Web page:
Lenders continue to come up with new twists to stimulate demand for mortgages.

In Clearwater, Fla., Market Street Mortgage is aiming a new product at homebuyers in older, more established neighborhoods. In addition to purchase money, the loan provides funds for major renovations.

Applicants need bring in only the real estate contract and a bid for the renovation work from the contractor. Market Street, an affiliate of Republic Bancorp, Ann Arbor, Mich., will finance 95% of the purchase price and renovation cost, or 95% of the appraised value of the improved property, whichever is less.

Market Street says the loan has benefits for the seller of the home, the buyer, and the real estate agent. Neal B. Saxon Jr., assistant vice president for construction lending, said the loan requires only one set of closing costs.

"Homeowners who want to stay in their home can use the Plus Mortgage to refinance their mortgage and add rooms, remodel their kitchen or bath, or complete other work needed," he said. Market Street will lend up to 90% for such refinancings.

Randall C. Johnson, chairman and chief executive of Market Street, says the loan has been well received in the 10 states in which the company has branch offices.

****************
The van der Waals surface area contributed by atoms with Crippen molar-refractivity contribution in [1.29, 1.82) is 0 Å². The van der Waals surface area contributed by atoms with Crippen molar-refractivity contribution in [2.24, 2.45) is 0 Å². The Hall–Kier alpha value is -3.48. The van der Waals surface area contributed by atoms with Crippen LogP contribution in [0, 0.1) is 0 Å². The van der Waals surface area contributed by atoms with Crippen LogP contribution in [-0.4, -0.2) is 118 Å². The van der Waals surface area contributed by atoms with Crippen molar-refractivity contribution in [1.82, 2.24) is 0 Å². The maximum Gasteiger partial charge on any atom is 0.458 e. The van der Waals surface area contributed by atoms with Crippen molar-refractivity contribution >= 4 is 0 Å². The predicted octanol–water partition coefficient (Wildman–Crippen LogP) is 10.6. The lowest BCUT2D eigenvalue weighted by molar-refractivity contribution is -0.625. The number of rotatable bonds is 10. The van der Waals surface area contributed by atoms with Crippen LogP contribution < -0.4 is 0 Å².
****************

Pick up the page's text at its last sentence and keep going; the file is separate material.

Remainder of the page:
"This gives our loan officers a home equity-type product to compete with those offered by banks and other lenders," he said.

In Seattle, a credit union is offering home loans with just 1% down. Credit Union of the Pacific is innovating within Fannie Mae's 3%-down program by lending borrowers 2% toward the down payment.

That and low closing costs means people can buy a $125,000 home with a cash outlay of as little as $3,800. The loans are available to anyone making no more than the median income in the region, $50,600 a year. Borrowers must attend a homeowners workshop.

For households over the income limit, the credit union still offers reduced closing costs.

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